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Analysis of The Explosion by Philip Larkin

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Introduction

Transfer-Encoding: chunked What are the poet's feelings about life and death? In The Explosion, Philip Larkin portrays many ideas, about life and death, through telling the story of an explosion, and the surroundings, as well as their response. He portrays his ideas that there may possibly be an afterlife through the events in the church, and also that death is an event that affect everyone in the surroundings, and that death may possibly be an everyday occurrence, in his opinion. Larkin writes that the vicar says ?we shall see them face to face?. This suggests that these people are still living, but the fact that they are said to be ?living in God?s house? suggests that although they are not ?living? on Earth, they are still alive, but instead, in heaven. ...read more.

Middle

Larkin possibly also believes that death has a profound effect on everything in the surroundings. The fact that the stanza which contains the details of the explosion is isolated from the other stanzas, and that the entire fifth stanza is one sentence, further emphasises this moment. In addition, the cows are said to stop ?chewing for a second?, and the sun is said to have ?dimmed?. These suggest that the event of death has a profound effect on the surroundings, and the the metaphor of the sun having ?dimmed? shows how even inanimate objects, millions of miles away still respond to death. Furthermore, this stanza is in distinct contrast to the ?laughter? of this previous stanza, further showcasing this idea of isolation and the effect the event of death has. ...read more.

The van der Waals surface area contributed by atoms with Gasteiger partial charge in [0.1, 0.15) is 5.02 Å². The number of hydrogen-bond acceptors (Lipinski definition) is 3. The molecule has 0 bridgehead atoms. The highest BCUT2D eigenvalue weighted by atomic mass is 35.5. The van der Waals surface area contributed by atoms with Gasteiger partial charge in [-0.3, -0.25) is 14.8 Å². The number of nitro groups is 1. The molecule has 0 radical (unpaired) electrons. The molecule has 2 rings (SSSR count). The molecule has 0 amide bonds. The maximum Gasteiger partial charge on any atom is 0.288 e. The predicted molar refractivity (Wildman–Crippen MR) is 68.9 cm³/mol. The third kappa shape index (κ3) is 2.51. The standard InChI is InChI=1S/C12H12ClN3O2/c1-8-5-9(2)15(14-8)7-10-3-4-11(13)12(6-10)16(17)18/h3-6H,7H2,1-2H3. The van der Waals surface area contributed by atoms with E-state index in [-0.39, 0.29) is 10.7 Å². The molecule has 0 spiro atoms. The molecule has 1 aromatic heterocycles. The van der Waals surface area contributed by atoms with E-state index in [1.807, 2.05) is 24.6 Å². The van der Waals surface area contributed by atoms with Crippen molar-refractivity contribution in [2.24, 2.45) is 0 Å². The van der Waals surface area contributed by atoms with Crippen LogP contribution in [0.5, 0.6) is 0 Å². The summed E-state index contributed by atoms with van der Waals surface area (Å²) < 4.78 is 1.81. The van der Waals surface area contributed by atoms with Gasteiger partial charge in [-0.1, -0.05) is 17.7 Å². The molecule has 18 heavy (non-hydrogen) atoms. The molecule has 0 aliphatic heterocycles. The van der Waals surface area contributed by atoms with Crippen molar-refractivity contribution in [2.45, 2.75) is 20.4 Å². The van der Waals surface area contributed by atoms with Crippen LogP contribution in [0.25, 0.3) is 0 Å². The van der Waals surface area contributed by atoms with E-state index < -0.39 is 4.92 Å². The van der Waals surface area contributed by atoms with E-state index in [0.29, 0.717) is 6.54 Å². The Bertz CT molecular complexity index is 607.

Conclusion

The strong use of enjambment in the poem and the lack of caesura is possibly used to signify a sense of constant progression, to symbolise how time stops for no one, and even after death, the poem continues, not dwelling on the event for too long. Overall, Larkin portrays a variety of messages about his views on life and death in the poem, and some of these views are possibly religious, such as ?sitting in God?s house?, in the afterlife, and he also comments on the society?s views on death, and how it has become an everyday occurrence, and so is no longer paid much attention, but can still have a profound effect. ...read more.

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